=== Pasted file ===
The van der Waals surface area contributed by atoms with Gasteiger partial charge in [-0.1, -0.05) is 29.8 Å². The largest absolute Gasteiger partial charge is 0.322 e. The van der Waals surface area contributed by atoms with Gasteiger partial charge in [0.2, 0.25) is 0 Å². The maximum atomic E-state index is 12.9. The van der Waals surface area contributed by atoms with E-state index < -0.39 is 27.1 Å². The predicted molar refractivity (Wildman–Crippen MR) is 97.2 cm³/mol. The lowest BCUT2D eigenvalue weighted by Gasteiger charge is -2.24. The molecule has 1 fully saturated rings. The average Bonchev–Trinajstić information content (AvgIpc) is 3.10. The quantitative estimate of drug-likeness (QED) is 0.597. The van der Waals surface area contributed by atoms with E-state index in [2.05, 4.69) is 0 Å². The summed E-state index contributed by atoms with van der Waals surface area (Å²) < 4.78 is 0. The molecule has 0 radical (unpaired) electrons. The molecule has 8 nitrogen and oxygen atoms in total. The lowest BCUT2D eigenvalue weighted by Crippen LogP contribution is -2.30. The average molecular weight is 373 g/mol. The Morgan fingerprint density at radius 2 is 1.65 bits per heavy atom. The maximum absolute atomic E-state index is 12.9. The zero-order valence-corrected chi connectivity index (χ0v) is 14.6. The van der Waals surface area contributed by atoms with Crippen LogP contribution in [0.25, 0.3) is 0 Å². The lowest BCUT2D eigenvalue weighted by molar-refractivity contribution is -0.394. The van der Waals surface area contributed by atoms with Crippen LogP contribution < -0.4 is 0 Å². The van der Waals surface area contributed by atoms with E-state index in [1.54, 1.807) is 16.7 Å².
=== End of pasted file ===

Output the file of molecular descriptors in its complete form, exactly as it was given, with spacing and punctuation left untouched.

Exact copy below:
The van der Waals surface area contributed by atoms with Gasteiger partial charge in [-0.1, -0.05) is 29.8 Å². The largest absolute Gasteiger partial charge is 0.322 e. The van der Waals surface area contributed by atoms with Gasteiger partial charge in [0.2, 0.25) is 0 Å². The maximum atomic E-state index is 12.9. The van der Waals surface area contributed by atoms with E-state index < -0.39 is 27.1 Å². The predicted molar refractivity (Wildman–Crippen MR) is 97.2 cm³/mol. The lowest BCUT2D eigenvalue weighted by Gasteiger charge is -2.24. The molecule has 1 fully saturated rings. The average Bonchev–Trinajstić information content (AvgIpc) is 3.10. The quantitative estimate of drug-likeness (QED) is 0.597. The van der Waals surface area contributed by atoms with E-state index in [2.05, 4.69) is 0 Å². The summed E-state index contributed by atoms with van der Waals surface area (Å²) < 4.78 is 0. The molecule has 0 radical (unpaired) electrons. The molecule has 8 nitrogen and oxygen atoms in total. The lowest BCUT2D eigenvalue weighted by Crippen LogP contribution is -2.30. The average molecular weight is 373 g/mol. The Morgan fingerprint density at radius 2 is 1.65 bits per heavy atom. The maximum absolute atomic E-state index is 12.9. The zero-order valence-corrected chi connectivity index (χ0v) is 14.6. The van der Waals surface area contributed by atoms with Crippen LogP contribution in [0.25, 0.3) is 0 Å². The lowest BCUT2D eigenvalue weighted by molar-refractivity contribution is -0.394. The van der Waals surface area contributed by atoms with Crippen LogP contribution < -0.4 is 0 Å². The van der Waals surface area contributed by atoms with E-state index in [1.54, 1.807) is 16.7 Å².